Grand Forks County foster care struggles to keep up with growing numbers
A record number of children entering the Grand Forks County foster system is pushing the Family Services staff to its limit.
Last week, the number of children in the agency's custody hit 200 -- the highest Family Services supervisor Wayne Piche has seen in his 21 years with the county.
Family Services started the year with 134 kids in the system. Piche estimates it will end the year with a number 70 percent higher than this time last year.
"The numbers have never been anywhere close to this," he said. "It's really putting us in a tough situation."
The strains that come with managing that many children are aggravated by a lack of foster homes in the county.
Of the 56 homes that are licensed in the county, Piche estimates half are full and another third are not available for incoming children.
The remaining 10 or so homes have preferences on the gender or age of children they would take that limit placements. Going outside these preferences can result in a bad match between family and foster child, which most often ends with the child being moved to another home.
"The value of making a good match is so important," Family Services supervisor Traci Van Beek said. "The more homes we have to choose from, the better match we can make."
In most cases, relatives are contacted to see if they can care for the children, and about 45 percent of kids are placed with family members, according to Piche.
If relatives cannot take the children then they are placed with a foster parent. Others determined to have behavioral problems may be placed in group homes.
Social services staff members say they can't pin down an exact reason for the increase in kids.
But they can say exactly what is responsible for putting a majority of children into the system.
"I can sum it up with two words," Piche said. "Alcohol and drugs."
He estimates that in 90 percent of the cases the agency receives, a caretaker abusing alcohol or drugs is the reason a child or children have been removed from a home.
Other reasons can include mental health problems, unsanitary home conditions and unruly or delinquent children.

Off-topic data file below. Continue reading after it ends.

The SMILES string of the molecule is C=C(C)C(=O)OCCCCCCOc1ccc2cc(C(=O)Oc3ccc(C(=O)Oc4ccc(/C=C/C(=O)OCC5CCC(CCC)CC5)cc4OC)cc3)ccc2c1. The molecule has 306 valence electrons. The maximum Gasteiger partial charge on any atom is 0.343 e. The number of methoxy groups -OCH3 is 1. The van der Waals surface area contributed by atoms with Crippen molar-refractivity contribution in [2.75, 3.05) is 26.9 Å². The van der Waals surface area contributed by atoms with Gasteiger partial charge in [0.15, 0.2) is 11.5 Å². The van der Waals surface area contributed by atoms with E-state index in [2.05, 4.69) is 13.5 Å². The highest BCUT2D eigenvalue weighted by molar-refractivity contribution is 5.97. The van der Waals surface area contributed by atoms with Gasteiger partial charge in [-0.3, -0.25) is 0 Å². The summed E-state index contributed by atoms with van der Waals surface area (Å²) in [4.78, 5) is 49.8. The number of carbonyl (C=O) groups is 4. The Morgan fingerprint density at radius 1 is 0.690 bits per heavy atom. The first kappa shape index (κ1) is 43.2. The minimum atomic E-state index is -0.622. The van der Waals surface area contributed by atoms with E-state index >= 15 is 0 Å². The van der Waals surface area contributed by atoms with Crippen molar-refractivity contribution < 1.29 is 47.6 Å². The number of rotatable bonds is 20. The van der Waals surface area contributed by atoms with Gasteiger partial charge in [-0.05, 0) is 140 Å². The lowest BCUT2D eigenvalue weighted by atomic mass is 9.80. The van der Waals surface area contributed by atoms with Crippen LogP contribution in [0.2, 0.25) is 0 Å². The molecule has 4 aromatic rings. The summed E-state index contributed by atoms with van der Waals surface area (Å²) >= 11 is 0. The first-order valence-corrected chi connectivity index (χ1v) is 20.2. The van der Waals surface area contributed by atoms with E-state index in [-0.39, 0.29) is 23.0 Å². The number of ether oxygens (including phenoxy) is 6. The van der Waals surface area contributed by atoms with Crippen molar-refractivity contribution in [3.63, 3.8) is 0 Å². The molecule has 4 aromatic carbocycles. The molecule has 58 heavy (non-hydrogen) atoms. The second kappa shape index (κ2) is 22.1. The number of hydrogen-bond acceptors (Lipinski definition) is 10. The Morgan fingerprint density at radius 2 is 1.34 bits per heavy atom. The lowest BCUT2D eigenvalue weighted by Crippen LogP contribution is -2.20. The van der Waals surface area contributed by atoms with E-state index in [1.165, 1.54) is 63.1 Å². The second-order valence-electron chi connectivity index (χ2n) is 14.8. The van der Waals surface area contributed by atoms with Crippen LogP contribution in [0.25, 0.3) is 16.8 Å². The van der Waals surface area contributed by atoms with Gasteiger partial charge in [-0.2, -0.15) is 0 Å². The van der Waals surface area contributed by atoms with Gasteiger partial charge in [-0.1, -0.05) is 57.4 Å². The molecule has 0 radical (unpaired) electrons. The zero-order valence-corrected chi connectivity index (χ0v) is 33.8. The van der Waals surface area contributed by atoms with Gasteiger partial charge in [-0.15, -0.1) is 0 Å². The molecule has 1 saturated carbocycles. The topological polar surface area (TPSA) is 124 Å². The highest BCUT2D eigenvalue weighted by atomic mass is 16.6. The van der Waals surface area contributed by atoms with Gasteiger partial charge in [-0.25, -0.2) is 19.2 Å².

"Alcohol and drugs exacerbate all those problems," Piche said.
While drugs and alcohol remain the top reasons for placing children in foster care, Piche and Van Beek aren't sure what's behind the increase in children.
Anecdotally, Piche said he has heard there has been an increase in drug crime prosecutions, though he doesn't know if that can be attributed to more effective enforcement efforts by police or more people using drugs.
Whatever the reason may be, it has brought 143 new children into the system this year. Piche estimates that number will grow to 170 by the end of the year.
The growing number children and lack of foster homes are putting a strain on the agency and its staff, according to Van Beek.
"This has pushed our social workers to the max," she added. "They're working hours far beyond 40 per week, and they still can't keep their heads above water."
Twelve case managers are responsible for the system's children. With 200 kids, that breaks down to about 17 kids per worker.
Managing their cases involves checking in to be sure medical and education appointments are being attended and, in some cases, playing catch up. Often children haven't been to see a doctor or dentist in some time or they are behind on immunizations, Van Beek said.
The social workers' jobs also may require them to go to great lengths -- literally. About one-third of the children overseen by Family Services are actually placed outside of the county.
Bringing children to relatives or group homes may require workers to drive or fly with children hundreds of miles and stay overnight in hotels. Workers also must make monthly visits to each child to check on their wellbeing.
Adding more foster homes to the system would help alleviate part of the agency's troubles -- though there isn't a magic number of homes to reach.
"It's hard to say what a comfortable number is," Piche said, adding that having a higher number of homes could produce better matches between foster children and families.
"We'd be happy to double or even triple our number of homes."
At this point, Van Beek and Piche say the more homes, the better.
While there is a demand for the traditional fostering that places a child with a family for months, the agency also needs people who can take kids on a short-term basis, whether that's providing emergency housing or just a break for foster families.
"Sometimes our families need a little respite," Van Beek said. "We'd like to have people who can take children just for the weekend."
People 21 and older can apply to become a licensed foster parent. Once an application has been turned in, a home study process would begin and include courses, training, inspections and a background check.
Those interested in becoming a licensed foster parent can contact Northeast Human Services at (701) 795-3000 for more information.
Call Jewett at (701) 780-1108, (800) 477-6572 ext. 1108 or send email to firstname.lastname@example.org.